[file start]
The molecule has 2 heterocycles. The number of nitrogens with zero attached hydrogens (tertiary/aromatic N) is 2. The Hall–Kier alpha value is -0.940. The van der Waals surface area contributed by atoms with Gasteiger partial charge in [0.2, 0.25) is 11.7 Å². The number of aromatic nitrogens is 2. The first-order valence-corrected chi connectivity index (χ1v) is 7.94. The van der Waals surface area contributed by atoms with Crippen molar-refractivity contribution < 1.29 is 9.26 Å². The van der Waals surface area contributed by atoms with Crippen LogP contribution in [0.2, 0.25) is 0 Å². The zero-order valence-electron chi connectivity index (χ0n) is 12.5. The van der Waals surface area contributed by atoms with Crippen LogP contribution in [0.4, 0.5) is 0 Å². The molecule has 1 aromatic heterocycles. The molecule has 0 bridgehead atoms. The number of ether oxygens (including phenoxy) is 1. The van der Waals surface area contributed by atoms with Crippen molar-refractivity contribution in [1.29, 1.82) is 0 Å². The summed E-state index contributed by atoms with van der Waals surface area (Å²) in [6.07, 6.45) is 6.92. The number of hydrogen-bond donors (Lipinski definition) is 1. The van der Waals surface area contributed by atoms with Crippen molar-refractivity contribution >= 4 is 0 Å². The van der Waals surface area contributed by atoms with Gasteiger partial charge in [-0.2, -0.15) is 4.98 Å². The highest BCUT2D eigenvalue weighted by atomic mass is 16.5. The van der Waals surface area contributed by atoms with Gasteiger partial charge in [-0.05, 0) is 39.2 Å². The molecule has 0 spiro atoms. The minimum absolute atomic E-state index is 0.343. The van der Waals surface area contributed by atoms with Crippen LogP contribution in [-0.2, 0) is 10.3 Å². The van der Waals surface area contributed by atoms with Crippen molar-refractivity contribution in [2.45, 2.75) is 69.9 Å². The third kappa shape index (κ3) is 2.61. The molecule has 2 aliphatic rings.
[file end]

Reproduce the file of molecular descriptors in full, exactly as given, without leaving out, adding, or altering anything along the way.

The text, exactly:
The molecule has 2 heterocycles. The number of nitrogens with zero attached hydrogens (tertiary/aromatic N) is 2. The Hall–Kier alpha value is -0.940. The van der Waals surface area contributed by atoms with Gasteiger partial charge in [0.2, 0.25) is 11.7 Å². The number of aromatic nitrogens is 2. The first-order valence-corrected chi connectivity index (χ1v) is 7.94. The van der Waals surface area contributed by atoms with Crippen molar-refractivity contribution < 1.29 is 9.26 Å². The van der Waals surface area contributed by atoms with Crippen LogP contribution in [0.2, 0.25) is 0 Å². The zero-order valence-electron chi connectivity index (χ0n) is 12.5. The van der Waals surface area contributed by atoms with Crippen LogP contribution in [0.4, 0.5) is 0 Å². The molecule has 1 aromatic heterocycles. The molecule has 0 bridgehead atoms. The number of ether oxygens (including phenoxy) is 1. The van der Waals surface area contributed by atoms with Crippen molar-refractivity contribution in [1.29, 1.82) is 0 Å². The summed E-state index contributed by atoms with van der Waals surface area (Å²) in [6.07, 6.45) is 6.92. The number of hydrogen-bond donors (Lipinski definition) is 1. The van der Waals surface area contributed by atoms with Crippen molar-refractivity contribution >= 4 is 0 Å². The van der Waals surface area contributed by atoms with Gasteiger partial charge in [-0.2, -0.15) is 4.98 Å². The highest BCUT2D eigenvalue weighted by atomic mass is 16.5. The van der Waals surface area contributed by atoms with Gasteiger partial charge in [-0.05, 0) is 39.2 Å². The molecule has 0 spiro atoms. The minimum absolute atomic E-state index is 0.343. The van der Waals surface area contributed by atoms with Crippen LogP contribution in [-0.2, 0) is 10.3 Å². The van der Waals surface area contributed by atoms with Crippen molar-refractivity contribution in [2.45, 2.75) is 69.9 Å². The third kappa shape index (κ3) is 2.61. The molecule has 2 aliphatic rings.